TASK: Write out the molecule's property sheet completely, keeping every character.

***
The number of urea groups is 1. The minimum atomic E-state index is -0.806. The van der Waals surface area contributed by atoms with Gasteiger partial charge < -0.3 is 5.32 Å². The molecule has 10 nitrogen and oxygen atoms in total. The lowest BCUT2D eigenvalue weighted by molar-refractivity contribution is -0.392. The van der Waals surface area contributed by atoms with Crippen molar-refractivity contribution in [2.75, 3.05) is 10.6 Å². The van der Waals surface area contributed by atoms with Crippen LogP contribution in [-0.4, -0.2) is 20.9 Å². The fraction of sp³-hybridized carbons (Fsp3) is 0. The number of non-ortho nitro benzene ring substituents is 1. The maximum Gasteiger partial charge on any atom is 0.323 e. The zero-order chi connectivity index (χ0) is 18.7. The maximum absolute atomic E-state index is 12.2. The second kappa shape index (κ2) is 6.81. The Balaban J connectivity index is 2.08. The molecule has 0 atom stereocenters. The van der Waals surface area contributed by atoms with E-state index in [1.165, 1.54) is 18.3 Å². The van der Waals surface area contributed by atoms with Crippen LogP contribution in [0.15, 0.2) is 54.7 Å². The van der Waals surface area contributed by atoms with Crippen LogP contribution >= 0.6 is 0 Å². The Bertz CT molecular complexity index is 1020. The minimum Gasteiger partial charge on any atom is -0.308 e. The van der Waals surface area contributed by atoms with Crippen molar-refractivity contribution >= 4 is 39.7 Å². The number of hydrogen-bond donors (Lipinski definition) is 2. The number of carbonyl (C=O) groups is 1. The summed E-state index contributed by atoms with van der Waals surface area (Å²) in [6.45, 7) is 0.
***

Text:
The number of urea groups is 1. The minimum atomic E-state index is -0.806. The van der Waals surface area contributed by atoms with Gasteiger partial charge < -0.3 is 5.32 Å². The molecule has 10 nitrogen and oxygen atoms in total. The lowest BCUT2D eigenvalue weighted by molar-refractivity contribution is -0.392. The van der Waals surface area contributed by atoms with Crippen molar-refractivity contribution in [2.75, 3.05) is 10.6 Å². The van der Waals surface area contributed by atoms with Crippen LogP contribution in [-0.4, -0.2) is 20.9 Å². The fraction of sp³-hybridized carbons (Fsp3) is 0. The number of non-ortho nitro benzene ring substituents is 1. The maximum Gasteiger partial charge on any atom is 0.323 e. The zero-order chi connectivity index (χ0) is 18.7. The maximum absolute atomic E-state index is 12.2. The second kappa shape index (κ2) is 6.81. The Balaban J connectivity index is 2.08. The molecule has 0 atom stereocenters. The van der Waals surface area contributed by atoms with E-state index in [1.165, 1.54) is 18.3 Å². The van der Waals surface area contributed by atoms with Crippen LogP contribution in [0.15, 0.2) is 54.7 Å². The van der Waals surface area contributed by atoms with Crippen LogP contribution >= 0.6 is 0 Å². The Bertz CT molecular complexity index is 1020. The minimum Gasteiger partial charge on any atom is -0.308 e. The van der Waals surface area contributed by atoms with Crippen molar-refractivity contribution >= 4 is 39.7 Å². The number of hydrogen-bond donors (Lipinski definition) is 2. The number of carbonyl (C=O) groups is 1. The summed E-state index contributed by atoms with van der Waals surface area (Å²) in [6.45, 7) is 0.